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Thursday, January 5, 2017

Trump Team Moves On Borders.

Exclusive: Trump team seeks agency

 records on border barriers, surveillance

By Julia Edwards Ainsley | WASHINGTON
In a wide-ranging request for documents and analysis, President-elect Donald 
Trump's transition team asked the Department of Homeland Security last month 
to assess all assets available for border wall and barrier construction.
The team also asked about the department's capacity for expanding immigrant
 detention and about an aerial surveillance program that was scaled back by the
Obama administration but remains popular with immigration hardliners. And it
asked whether federal workers have altered biographic information kept by the
department about immigrants out of concern for their civil liberties.
The requests were made in a Dec. 5 meeting between Trump's transition team
 and Department of Homeland Security officials, according to an internal agency
 memo reviewed by Reuters. The document offers a glimpse into the president-
elect's strategy for securing the U.S. borders and reversing polices put in place
by the Obama administration. 
Trump's transition team did not comment in response to Reuters inquiries. A
spokeswoman for the Department of Homeland Security and U.S. Customs and
Border Protection declined to comment. 
    In response to the transition team request, U.S. Customs and Border Protection
staffers identified more than 400 miles along the U.S.-Mexico border, and about
 the same distance along the U.S.-Canada border, where new fencing could be
erected, according to a document seen by Reuters.
    Reuters could not determine whether the Trump team is considering a northern
 border barrier. During the campaign, Trump pledged to build a wall and expand
 fencing on parts of the U.S.-Mexico border but said he sees no need to build a
 wall on the border with Canada.
One program the transition team asked about, according to the email summary,
was Operation Phalanx, an aerial surveillance program that authorizes 1,200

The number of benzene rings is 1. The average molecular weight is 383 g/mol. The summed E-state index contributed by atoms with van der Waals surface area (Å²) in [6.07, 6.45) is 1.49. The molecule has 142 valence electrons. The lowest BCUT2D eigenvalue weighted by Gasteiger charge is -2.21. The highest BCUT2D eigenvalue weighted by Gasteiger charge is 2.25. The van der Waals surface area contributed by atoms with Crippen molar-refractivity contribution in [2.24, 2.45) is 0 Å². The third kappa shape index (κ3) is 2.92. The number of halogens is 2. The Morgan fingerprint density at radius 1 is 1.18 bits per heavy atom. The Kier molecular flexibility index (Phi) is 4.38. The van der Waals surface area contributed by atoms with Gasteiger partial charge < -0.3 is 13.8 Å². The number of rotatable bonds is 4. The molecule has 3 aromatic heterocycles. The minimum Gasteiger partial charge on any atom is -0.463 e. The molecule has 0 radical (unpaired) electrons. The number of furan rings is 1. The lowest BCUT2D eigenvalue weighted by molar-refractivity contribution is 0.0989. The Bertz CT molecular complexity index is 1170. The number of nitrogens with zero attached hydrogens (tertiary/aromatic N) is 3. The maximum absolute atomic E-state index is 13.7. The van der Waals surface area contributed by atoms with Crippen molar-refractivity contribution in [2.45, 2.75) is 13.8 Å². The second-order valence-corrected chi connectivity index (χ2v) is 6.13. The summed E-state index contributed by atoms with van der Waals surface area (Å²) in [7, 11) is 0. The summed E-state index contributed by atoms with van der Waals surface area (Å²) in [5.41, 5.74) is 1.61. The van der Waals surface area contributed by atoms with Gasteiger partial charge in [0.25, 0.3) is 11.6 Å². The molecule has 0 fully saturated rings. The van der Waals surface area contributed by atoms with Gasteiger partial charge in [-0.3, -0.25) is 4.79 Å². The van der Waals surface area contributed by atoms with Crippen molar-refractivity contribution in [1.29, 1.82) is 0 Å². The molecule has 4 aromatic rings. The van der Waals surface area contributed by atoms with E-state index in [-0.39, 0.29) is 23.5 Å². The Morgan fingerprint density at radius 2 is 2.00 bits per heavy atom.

Army National Guard airmen to monitor the southern border for drug trafficking
and illegal migration.
The program once deployed 6,000 airmen under President George W. Bush but
was downsized by Barack Obama, a move blasted by some conservatives who
argue the surveillance is vital to border security.
The transition team also asked for copies of every executive order and directive
sent to immigration agents since Obama took office in 2009, according to the
 memo summarizing the meeting.
    Trump has said he intends to undo Obama's executive actions on immigration,
 including a 2012 order to allow children brought to the U.S. illegally by their
 parents to remain in the country on temporary authorizations that allow them to
 attend college and work.
The program, known as DACA, collected information including participants'
 addresses that could theoretically be used to locate and deport them if the policy
 is reversed. Another request of the transition team was for information about
whether any migrant records have been changed for any reason, including for
civil rights or civil liberties concerns, according to the internal memo seen by
    A Department of Homeland Security official, speaking on condition of
anonymity, said the agency interpreted the request to mean the transition team
 wanted to make sure that federal workers were not tampering with information
to protect DACA recipients and other migrants from deportation.
On the campaign trail, Trump vowed to deport more undocumented immigrants,
 a promise that may have prompted the transition team's request for information
about the feasibility of expanding temporary detention facilities.
    The internal memo summarizing the meeting between
Trump's transition team and U.S. Customs and Border
protection said the team had requested a comprehensive
picture of border security as well as resources available
 for walls and barriers.
The Department of Homeland Security official said agency
 representatives who attended the meeting believed the
request to include both the northern and southern borders.

ng along the northern border fence would be $3.3 billion and cover 452 miles
 along border of Canada and the states of Washington, Idaho, Montana, New
 York, Vermont, New Hampshire and Maine.
   Adding 413 miles of fencing on the southwest border would be more
expensive, according to the estimate of $11.37 billion, because it would be
aimed at keeping pedestrians as well as vehicles from crossing.
Pedestrian fences require more staff and would cost $11.2 million per mile
versus $4.1 million per mile to build to build, according to the report.
In fiscal year 2015, the latest year for which data is available, border patrol
agents apprehended 2,626 illegal migrants on the U.S.-Canada border
compared to 331,333 apprehended on the U.S.-Mexico border.

(Reporting by Julia Edwards Ainsley; Editing by Sue Horton and Brian Thevenot)